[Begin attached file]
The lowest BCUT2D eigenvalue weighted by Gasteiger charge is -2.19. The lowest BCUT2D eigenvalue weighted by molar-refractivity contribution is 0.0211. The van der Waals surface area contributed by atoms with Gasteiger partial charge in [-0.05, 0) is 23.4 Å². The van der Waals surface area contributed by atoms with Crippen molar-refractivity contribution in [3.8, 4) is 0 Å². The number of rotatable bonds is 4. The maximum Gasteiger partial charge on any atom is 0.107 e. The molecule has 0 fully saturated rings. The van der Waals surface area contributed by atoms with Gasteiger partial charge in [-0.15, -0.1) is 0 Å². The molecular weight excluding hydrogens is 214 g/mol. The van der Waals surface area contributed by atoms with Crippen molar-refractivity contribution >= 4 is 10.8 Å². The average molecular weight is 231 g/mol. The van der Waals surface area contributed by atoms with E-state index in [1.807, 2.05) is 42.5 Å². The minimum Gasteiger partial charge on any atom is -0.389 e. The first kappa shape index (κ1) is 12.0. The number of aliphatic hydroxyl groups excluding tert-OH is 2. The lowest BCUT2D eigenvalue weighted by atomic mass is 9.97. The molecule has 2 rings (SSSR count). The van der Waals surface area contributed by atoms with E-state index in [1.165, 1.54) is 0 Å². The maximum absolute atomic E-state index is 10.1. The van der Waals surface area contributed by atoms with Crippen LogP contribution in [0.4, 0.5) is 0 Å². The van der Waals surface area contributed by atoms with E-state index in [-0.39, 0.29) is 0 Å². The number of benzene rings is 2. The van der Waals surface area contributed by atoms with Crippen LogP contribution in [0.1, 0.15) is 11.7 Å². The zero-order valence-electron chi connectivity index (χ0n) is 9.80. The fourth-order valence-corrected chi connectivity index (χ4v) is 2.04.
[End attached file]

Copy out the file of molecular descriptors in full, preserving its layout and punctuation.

The lowest BCUT2D eigenvalue weighted by Gasteiger charge is -2.19. The lowest BCUT2D eigenvalue weighted by molar-refractivity contribution is 0.0211. The van der Waals surface area contributed by atoms with Gasteiger partial charge in [-0.05, 0) is 23.4 Å². The van der Waals surface area contributed by atoms with Crippen molar-refractivity contribution in [3.8, 4) is 0 Å². The number of rotatable bonds is 4. The maximum Gasteiger partial charge on any atom is 0.107 e. The molecule has 0 fully saturated rings. The van der Waals surface area contributed by atoms with Gasteiger partial charge in [-0.15, -0.1) is 0 Å². The molecular weight excluding hydrogens is 214 g/mol. The van der Waals surface area contributed by atoms with Crippen molar-refractivity contribution >= 4 is 10.8 Å². The average molecular weight is 231 g/mol. The van der Waals surface area contributed by atoms with E-state index in [1.807, 2.05) is 42.5 Å². The minimum Gasteiger partial charge on any atom is -0.389 e. The first kappa shape index (κ1) is 12.0. The number of aliphatic hydroxyl groups excluding tert-OH is 2. The lowest BCUT2D eigenvalue weighted by atomic mass is 9.97. The molecule has 2 rings (SSSR count). The van der Waals surface area contributed by atoms with E-state index in [1.165, 1.54) is 0 Å². The maximum absolute atomic E-state index is 10.1. The van der Waals surface area contributed by atoms with Crippen LogP contribution in [0.4, 0.5) is 0 Å². The van der Waals surface area contributed by atoms with E-state index in [-0.39, 0.29) is 0 Å². The number of benzene rings is 2. The van der Waals surface area contributed by atoms with Crippen LogP contribution in [0.1, 0.15) is 11.7 Å². The zero-order valence-electron chi connectivity index (χ0n) is 9.80. The fourth-order valence-corrected chi connectivity index (χ4v) is 2.04.